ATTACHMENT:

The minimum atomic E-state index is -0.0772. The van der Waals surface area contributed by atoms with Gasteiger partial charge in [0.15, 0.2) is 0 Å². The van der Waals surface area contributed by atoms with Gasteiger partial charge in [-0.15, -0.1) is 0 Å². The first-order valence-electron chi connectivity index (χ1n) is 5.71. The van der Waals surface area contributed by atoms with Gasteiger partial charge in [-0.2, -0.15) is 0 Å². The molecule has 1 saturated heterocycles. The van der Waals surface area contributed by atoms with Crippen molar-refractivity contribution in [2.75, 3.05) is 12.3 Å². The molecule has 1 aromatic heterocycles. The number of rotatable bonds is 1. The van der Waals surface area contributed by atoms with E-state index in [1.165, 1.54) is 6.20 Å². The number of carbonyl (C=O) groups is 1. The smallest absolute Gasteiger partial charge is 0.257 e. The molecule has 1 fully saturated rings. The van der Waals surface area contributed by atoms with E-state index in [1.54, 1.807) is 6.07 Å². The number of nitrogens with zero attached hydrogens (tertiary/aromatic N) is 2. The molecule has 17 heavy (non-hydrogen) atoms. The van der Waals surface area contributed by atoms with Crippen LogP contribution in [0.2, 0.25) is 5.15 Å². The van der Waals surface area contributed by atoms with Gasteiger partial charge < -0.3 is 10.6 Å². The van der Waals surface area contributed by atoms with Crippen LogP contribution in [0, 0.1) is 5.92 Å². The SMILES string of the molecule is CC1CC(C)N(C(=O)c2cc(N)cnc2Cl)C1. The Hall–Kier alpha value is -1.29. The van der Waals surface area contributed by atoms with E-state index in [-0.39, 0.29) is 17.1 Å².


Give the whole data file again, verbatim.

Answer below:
The minimum atomic E-state index is -0.0772. The van der Waals surface area contributed by atoms with Gasteiger partial charge in [0.15, 0.2) is 0 Å². The van der Waals surface area contributed by atoms with Gasteiger partial charge in [-0.15, -0.1) is 0 Å². The first-order valence-electron chi connectivity index (χ1n) is 5.71. The van der Waals surface area contributed by atoms with Gasteiger partial charge in [-0.2, -0.15) is 0 Å². The molecule has 1 saturated heterocycles. The van der Waals surface area contributed by atoms with Crippen molar-refractivity contribution in [2.75, 3.05) is 12.3 Å². The molecule has 1 aromatic heterocycles. The number of rotatable bonds is 1. The van der Waals surface area contributed by atoms with E-state index in [1.165, 1.54) is 6.20 Å². The number of carbonyl (C=O) groups is 1. The smallest absolute Gasteiger partial charge is 0.257 e. The molecule has 1 fully saturated rings. The van der Waals surface area contributed by atoms with E-state index in [1.54, 1.807) is 6.07 Å². The number of nitrogens with zero attached hydrogens (tertiary/aromatic N) is 2. The molecule has 17 heavy (non-hydrogen) atoms. The van der Waals surface area contributed by atoms with Crippen LogP contribution in [0.2, 0.25) is 5.15 Å². The van der Waals surface area contributed by atoms with Gasteiger partial charge < -0.3 is 10.6 Å². The van der Waals surface area contributed by atoms with Crippen LogP contribution in [0, 0.1) is 5.92 Å². The SMILES string of the molecule is CC1CC(C)N(C(=O)c2cc(N)cnc2Cl)C1. The Hall–Kier alpha value is -1.29. The van der Waals surface area contributed by atoms with E-state index in [-0.39, 0.29) is 17.1 Å².